All through the day NASA’s launch blog counted down the hours and gauged the probability of the space shuttle mission meeting its 8.47 p.m. lift-off slot (2.47 a.m. in Sweden).
At 2.30 p.m. things were looking bleak.
“The forecast for tonight calls for a 70 percent chance of weather preventing launch due to crosswinds and the possibility of showers in the Kennedy Space Center area,” according to the launch blog.
Tanking complete at 3.39 p.m. But the winds are still a worry.
At 4 p.m. a question is posed on the launch blog.
“Did You Know? European Space Agency astronaut Christer Fuglesang was once a Swedish national Frisbee champion, holding the national title in “maximum time aloft” in 1978. Fuglesang will take one of his personal Frisbees to the International Space Station.”
Good news for Frisbees. But will the flying disc make it into space?
“5:31 p.m. – As Christer Fuglesang prepared to enter the orbiter, he held up a sign written in Swedish, his native language, and waved.”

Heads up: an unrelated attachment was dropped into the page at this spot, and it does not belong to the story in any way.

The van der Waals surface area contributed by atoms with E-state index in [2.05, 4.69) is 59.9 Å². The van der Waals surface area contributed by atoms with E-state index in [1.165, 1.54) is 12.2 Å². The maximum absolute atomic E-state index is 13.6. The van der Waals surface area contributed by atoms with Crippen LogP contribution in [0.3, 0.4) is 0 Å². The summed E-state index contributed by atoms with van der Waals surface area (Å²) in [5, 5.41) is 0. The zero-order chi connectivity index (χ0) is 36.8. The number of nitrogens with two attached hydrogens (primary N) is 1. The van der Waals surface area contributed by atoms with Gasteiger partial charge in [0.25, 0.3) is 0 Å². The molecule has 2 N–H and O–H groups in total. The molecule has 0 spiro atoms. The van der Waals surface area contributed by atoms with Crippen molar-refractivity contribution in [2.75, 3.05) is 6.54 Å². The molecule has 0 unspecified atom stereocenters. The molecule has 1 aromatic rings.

A picture of Fuglesang holding the sign makes it to Sweden. It reads “Heja Sverige, Heja Norge, Vive l’Europe.” Go Sweden, go Norway, long live Europe.
With just two hours to go before the scheduled launch there is some very good news for the astronauts.
“6:41 p.m. – Welcome news from Shuttle Weather Officer Kathy Winters: With the crosswinds improving and other weather issues having cleared up, the revised forecast calls for only a 30 percent chance of weather prohibiting launch tonight.”
The countdown continues. One hour to go and the indications are still positive.
“7:48 p.m. – The weather officer continues to report that we are “green” on all constraints, meaning the weather is still acceptable for liftoff. The countdown is proceeding as expected and we are on target for launch at 8:47:35 p.m.”
Just minutes remain to go before the journey to the International Space Station (ISS) can begin.
“8:34 p.m. – Launch Director Mike Leinbach polled his team and launch is “go” all the way. He told Commander Polansky that 48 hours makes all the difference and he wishes them good luck and Godspeed.
‘We’re looking forward to lighting up the night sky and rewiring the ISS,’ replied Polansky.”
All is running smoothly. It is just about time for lift-off.
“8:47 p.m. – Ten… nine… eight… we have a go for main engine start… five… four… three… two… one… booster ignition and liftoff of the Space Shuttle Discovery, lighting up the night-time sky as we continue building the International Space Station.”
Christer Fuglesang is on his way to outer space. It’s one giant step for Swedenkind.